What to do to save tax in Canada?

on Mon, 10/05/2015 - 22:55

As a financial advisor, I always have discussion with clients and prospect on cashflow management, tax strategies and saving strategies. Whereas tax strategies seems to be one of the most brought-up issue (knowing that we pay high tax in Canada, this probably not surprising). 

The Canadian taxation system is a gradual system, the more income you earn, the more tax you pay. If you are not sure how much tax you should pay, CRA has listed what percentage how much income should be taxed. If you want to know the exact amount you need to pay based on your income, Ernst & Young has an online

Year End Financial Moves - 2014 update

on Sun, 12/14/2014 - 21:45

We have still about 2 weeks to go before 2014 leave us for good. Other than what I had written last year, I am adding a couple of moves this year :)

Make RSP withdraws

We talked about RSP meltdowns from time to time. If that's something you are considering and should your (projection) income in 2014 is lower (relatively) than your previous years, you might want to consider withdrawing a portion of your RSP before the year ends.

Tax reporting tips

on Thu, 03/27/2014 - 20:22
*Updated 4/5/2017
 
At this point, everybody is busy gathering all their T-slips for tax filing.
 
As mentioned before in this post before, other than waiting for your company to give you your T-slips, you can log into your Service Canada and see if you find anything there.
 
After all these years, I found most people are still not too sure what they are expecting to receive for their tax. I had received quite some inquiries from clients regarding their T-slips.
 
RRSP
- There are NO T-slips on RRSP accounts, do not expect any tax documents on RRSP accounts unless you make changes
-

Year-end financial moves

on Mon, 12/16/2013 - 12:33

I was actually trying to avoid this topic for the longest time, since there are already so many of them out there, I thought my readers would have more than enough information needed regarding what they need to do by the year-end to make sure they get what they need for the 2013 calendar year...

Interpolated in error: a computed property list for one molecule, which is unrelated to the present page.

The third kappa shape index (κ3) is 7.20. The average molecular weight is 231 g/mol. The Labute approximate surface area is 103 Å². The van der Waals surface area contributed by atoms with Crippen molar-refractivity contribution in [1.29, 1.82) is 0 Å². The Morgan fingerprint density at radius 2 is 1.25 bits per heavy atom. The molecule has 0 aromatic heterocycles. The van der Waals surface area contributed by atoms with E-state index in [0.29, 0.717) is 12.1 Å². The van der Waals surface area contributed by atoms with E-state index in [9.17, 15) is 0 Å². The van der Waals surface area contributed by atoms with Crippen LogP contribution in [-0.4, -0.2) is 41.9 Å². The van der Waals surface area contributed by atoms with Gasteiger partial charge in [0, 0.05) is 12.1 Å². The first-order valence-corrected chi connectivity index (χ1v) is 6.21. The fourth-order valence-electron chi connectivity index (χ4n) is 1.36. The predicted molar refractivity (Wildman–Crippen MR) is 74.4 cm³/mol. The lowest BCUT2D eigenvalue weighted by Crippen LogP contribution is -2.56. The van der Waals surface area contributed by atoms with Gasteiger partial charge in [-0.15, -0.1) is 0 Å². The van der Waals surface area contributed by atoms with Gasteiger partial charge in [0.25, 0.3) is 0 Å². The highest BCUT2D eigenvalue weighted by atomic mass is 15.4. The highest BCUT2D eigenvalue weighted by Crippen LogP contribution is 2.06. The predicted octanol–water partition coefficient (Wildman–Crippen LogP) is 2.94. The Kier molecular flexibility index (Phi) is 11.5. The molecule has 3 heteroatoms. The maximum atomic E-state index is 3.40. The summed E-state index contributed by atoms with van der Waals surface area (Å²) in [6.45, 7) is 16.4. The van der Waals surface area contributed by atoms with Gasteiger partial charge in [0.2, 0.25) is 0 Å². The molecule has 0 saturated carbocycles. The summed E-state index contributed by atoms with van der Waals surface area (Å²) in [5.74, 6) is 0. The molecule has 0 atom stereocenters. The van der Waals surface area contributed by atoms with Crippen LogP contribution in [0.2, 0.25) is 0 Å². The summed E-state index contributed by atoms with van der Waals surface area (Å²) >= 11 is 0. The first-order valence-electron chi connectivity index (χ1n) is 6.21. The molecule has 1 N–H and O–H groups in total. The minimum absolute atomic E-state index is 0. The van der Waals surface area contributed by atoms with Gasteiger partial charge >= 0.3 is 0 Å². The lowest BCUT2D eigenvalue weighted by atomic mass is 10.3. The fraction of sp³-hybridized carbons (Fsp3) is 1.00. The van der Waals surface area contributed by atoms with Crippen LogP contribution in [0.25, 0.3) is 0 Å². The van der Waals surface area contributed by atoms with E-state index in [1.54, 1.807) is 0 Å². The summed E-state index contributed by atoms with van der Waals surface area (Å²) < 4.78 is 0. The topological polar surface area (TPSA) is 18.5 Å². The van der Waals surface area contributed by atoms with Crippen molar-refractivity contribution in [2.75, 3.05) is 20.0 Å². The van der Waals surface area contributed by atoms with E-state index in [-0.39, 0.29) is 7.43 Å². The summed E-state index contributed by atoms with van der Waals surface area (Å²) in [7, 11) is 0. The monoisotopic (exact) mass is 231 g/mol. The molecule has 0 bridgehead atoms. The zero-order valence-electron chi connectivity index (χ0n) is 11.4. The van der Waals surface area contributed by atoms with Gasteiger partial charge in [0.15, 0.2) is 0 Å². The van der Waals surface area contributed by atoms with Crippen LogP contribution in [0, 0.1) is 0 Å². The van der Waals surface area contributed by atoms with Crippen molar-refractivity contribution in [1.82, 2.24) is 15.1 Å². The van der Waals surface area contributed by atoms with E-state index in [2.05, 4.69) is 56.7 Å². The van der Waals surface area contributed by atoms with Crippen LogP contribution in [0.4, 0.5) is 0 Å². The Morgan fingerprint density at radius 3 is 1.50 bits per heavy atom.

Turns out, still lots of people seems not too sure what is needed and why they need to take these deadlines seriously. Remember, CRA only looks at the date, they won't forgive you simply because you were "not aware" it should be done before the year-end.

So, while we are entering the last 2 weeks of Dec

Why you want to stop "maxing out your RRSP"

on Thu, 11/07/2013 - 22:53

Since the federal government pushed out "RRSP" in 1957, due to the fact that we get tax deduction from contributions we make, the banks and majority of financial advisors had been telling their clients to contribute into RRSP. RRSP, as the name suggested, was to promote savings for retirement by employees and self-employed people, because the federal government knew already back then, the CPP system will not be able to support all the retirees down the road. So, they came up with "tax deduction" as an incentive, to attract people to "save for retirement".

However, as time goes along, getting